Washington County board adopts drug takeback ordinance
For Immediate Release: Tuesday, May 07, 2019
At their meeting today, the Washington County Board of Commissioners unanimously passed Ordinance 848, which requires drug manufacturers that sell their products in Washington County to provide and fund a safe and convenient way to dispose of unused medications. The ordinance goes into effect on June 6.
“Oregon has one of the highest rates of prescription opioid misuse in the country, and we are certainly not immune from this epidemic here in Washington County,” says Board Chair Kathryn Harrington. “With this new ordinance, we hope to reduce addiction and the harm it causes families and individuals by making the safe disposal of medicine easier for every member of our community.”
The ordinance will use an Extended Producer Responsibility (EPR) model that follows similar initiatives to deal with old and unused paint, eliminate amalgam from the dental waste stream, and recover electronic equipment from the waste stream. The model reduces the negative impacts to public health and the environment over the lifecycle of products.
The ordinance applies to both prescription and over-the-counter human medicines. The ordinance does not include sharps disposal. Other key components of the ordinance:
- Drug manufacturers will design, fund and implement a plan to manage drug collection.
- Drug manufacturers will securely collect unwanted medicines from the public.
- Drug manufacturers will increase access to drug collection kiosks by providing a minimum number of collection sites to residents based on population.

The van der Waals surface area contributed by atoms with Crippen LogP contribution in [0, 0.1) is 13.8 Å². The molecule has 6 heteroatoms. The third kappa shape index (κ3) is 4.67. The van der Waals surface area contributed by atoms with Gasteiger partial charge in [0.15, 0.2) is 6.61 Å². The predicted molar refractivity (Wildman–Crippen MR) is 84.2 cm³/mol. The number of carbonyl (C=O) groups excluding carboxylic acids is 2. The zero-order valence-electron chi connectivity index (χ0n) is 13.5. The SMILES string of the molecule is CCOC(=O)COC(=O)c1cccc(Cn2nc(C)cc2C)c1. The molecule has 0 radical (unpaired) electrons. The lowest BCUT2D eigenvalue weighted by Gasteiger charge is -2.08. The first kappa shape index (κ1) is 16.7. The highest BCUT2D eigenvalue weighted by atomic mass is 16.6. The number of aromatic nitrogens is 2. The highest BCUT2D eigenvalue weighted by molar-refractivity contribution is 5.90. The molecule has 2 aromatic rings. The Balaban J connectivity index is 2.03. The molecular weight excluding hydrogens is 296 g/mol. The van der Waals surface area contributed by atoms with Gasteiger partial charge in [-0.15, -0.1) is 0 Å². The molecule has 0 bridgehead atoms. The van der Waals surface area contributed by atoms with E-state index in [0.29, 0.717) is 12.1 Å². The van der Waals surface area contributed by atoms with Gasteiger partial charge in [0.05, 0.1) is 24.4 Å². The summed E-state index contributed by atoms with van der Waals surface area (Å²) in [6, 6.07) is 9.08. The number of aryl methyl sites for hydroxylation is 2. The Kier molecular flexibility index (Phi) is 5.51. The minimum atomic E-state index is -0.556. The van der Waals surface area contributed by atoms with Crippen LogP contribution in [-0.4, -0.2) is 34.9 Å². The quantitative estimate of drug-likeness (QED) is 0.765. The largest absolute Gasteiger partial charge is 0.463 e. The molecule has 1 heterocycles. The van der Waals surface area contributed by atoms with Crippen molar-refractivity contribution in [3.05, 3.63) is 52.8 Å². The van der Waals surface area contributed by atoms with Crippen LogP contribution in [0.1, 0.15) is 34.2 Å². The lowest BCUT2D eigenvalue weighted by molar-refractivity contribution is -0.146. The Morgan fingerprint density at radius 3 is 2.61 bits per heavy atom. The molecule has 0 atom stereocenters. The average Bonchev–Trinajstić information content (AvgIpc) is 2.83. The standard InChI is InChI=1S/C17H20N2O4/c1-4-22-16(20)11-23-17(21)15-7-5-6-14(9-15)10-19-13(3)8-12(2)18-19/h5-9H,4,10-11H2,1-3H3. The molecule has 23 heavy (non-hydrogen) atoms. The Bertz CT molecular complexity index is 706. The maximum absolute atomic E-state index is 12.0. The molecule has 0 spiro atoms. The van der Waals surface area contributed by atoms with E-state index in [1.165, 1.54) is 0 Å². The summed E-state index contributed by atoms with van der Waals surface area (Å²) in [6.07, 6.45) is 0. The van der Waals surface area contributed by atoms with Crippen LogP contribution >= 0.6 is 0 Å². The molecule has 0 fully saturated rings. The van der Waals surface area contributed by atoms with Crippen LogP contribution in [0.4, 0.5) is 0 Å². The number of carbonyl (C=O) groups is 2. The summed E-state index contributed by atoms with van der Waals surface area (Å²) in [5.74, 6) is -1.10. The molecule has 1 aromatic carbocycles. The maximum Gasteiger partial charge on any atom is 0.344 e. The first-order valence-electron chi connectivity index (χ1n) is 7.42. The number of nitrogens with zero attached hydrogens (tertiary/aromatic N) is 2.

- Drug manufacturers are required to offer education and outreach to consumers on the safe and secure storage of medications as well as the inherent risks of improperly storing or disposing of opioids, and to discourage disposal of covered drugs in the garbage or sewer system.
- Pharmacies and law enforcement agencies can volunteer to participate in a manufacturer’s plan to host drug collection kiosks.
Similar ordinances have been adopted by three states (Washington, California and New York), seven counties in Washington, 12 in California, and Cook County, Illinois. These programs have resulted in increased collection of medications. A drug takeback program in San Francisco has resulted in pharmacies collecting 80,437 pounds, compared to law enforcement collection of 4,095 pounds during the same timeframe.
“We are pleased the board has shown such tremendous support for this ordinance,” says Health and Human Services Director Marni Kuyl. “Providing a safe and easy way for people to dispose of their unwanted and extra drugs will have a tremendous impact on the public's health."
Washington County Public Health will be responsible for oversight of the drug takeback program.
Media Contact:Wendy Gordon, Communications Coordinator/PIO